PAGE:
This, according to Mr Ssali was extended further to all taxpayers whose business were affected by the Covid-19 pandemic in as far as monthly tax payments such as value added tax (VAT), employment tax Pay As You Earn (PAYE)), withholding tax (WHT) and local excise duty.

He said the other measures introduced by the URA included, extension of filing due dates as well as streamlining and fast tracking of tax refund claim procedures.

“These are welcome gestures from the tax authority and literary they would be expected to provide broader package but the absence of legal instruments and mandate to propel additional measures cannot be ignored,” he said.

Ms Ssali said from the reading of this theme, one is drawn to the fact that the government will perhaps come up with additional fiscal measures that will gear up business sustainability and continuity just like other countries have implemented. Kenya for instance, outlined certain tax interventions the government intends to make to “cushion” the country against the economic effects of the COVID-19.

He further stated that these included 100 per cent tax relief for “lower income earners”; reduction of highest PAYE band from 30 per cent to 25 per cent; lower VAT from 16 per cent to 14 per cent and Corporate tax reduction to 25 per cent from 30 per cent.

About the expectation from the local citizens, he pointed out the expectation will be favourable tax measures this fiscal year. For example, similar to Kenya’s intervention measures- adjustments in tax rates (example, adjustments to the VAT standard rate from 18 per cent to [say] 16 per cent and lowering corporate income tax rate to [say] 25 per cent)

The others are the introduction of additional tax incentives to boost local production by attracting Small and Medium Enterprises (SMEs) into manufacturing/ industrialisation and /or reinstating some of earlier repealed incentives at least for one year such as-initial allowance on eligible plant and machinery with respect to entities situated within a radius of less than 50 Kilometres from Kampala.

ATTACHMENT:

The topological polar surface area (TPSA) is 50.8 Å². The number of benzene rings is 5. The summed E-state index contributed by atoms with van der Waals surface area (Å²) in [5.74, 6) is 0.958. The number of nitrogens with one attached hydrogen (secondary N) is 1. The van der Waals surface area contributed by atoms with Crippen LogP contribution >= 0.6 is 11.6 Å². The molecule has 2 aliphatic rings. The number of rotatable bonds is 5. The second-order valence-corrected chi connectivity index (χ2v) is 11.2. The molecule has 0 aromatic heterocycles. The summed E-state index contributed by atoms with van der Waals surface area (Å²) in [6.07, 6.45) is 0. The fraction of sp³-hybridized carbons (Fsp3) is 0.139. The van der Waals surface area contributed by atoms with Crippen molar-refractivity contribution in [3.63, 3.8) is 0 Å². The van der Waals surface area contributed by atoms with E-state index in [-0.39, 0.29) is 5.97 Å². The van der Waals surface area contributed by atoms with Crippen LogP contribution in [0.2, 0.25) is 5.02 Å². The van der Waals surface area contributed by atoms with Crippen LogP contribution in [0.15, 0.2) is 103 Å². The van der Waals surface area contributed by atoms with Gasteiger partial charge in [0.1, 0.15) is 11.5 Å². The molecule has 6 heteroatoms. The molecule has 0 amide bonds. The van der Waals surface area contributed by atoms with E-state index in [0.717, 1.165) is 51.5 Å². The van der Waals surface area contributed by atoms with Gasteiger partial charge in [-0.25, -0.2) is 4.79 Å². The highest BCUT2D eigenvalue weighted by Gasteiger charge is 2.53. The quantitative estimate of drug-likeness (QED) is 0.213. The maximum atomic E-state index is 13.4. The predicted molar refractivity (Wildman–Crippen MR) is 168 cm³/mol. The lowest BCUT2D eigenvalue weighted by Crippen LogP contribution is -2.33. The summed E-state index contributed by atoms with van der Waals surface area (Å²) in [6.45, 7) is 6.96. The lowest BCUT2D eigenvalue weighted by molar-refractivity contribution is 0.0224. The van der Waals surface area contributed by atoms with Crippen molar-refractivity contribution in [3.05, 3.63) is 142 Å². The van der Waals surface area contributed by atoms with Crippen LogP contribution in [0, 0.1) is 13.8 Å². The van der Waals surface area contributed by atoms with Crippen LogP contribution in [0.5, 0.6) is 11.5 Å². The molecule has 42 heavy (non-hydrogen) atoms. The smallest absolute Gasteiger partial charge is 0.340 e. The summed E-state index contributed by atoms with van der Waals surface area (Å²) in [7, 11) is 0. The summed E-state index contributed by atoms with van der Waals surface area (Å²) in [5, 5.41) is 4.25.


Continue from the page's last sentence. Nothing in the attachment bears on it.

“A comprehensive package focusing on SMEs would be ideal, ranging from fiscal to monetary policy measures. In this respect, the government may introduce special tax relief/exemptions for SMEs employing for instance 50-200 local workforce,” he said.

“Similar to what is currently existing in the Income Tax Act for companies employing 5 per cent of their workforce on a full-time basis who are persons with disabilities- whereby 2 per cent of income tax payable is considered as business expense,” he added.

Mr Ssali suggest, although there may be a hit on income tax as far as revenue collections are expected, this would be compensated by other tax contributions, such as employment tax and consumption tax/VAT through increased production, which would trigger aggregate demand considering that these products are likely to even be much cheaper than imports.

He also argued that this measure may even cushion on labour exports-which is quite fragile under the current situation and likely to suffer adversely in a foreseeable future, yet the government Ministries, Departments and Institutions (MDIs) cannot fully absorb this labour force.

“Additionally, this would be a good strategy for import substitution in the long run, thereby reducing dependency on imports,” he said.

The managing director of IMF, Kristalina Georgieva said: “Encouraging news is that all governments have sprung into action and, indeed, there has been significant coordination. “Our Fiscal Monitor shows that countries around the world have taken fiscal actions amounting to about $9 trillion. In addition, there have been massive monetary measures from the G20 and others,” she said.

Adding, “Many of the poorer nations are also taking bold fiscal and monetary action, even as they grapple with this fundamental shock to their systems—and with far less firepower than their rich-country counterparts.”

During their second online meeting convened by the United Economic Commission for Africa on March 31 the African finance ministers a number of issues, the meeting focused on five main issues, the health and human crisis; the need for debt relief and fiscal stimulus for all countries; liquidity relief to the private sector and in particular the service sectors, tourism, airlines and SMEs; call for coordinated trade policy environment; and finally the use of ICT to better manage the crisis from awareness, to support, to accountability and transparency.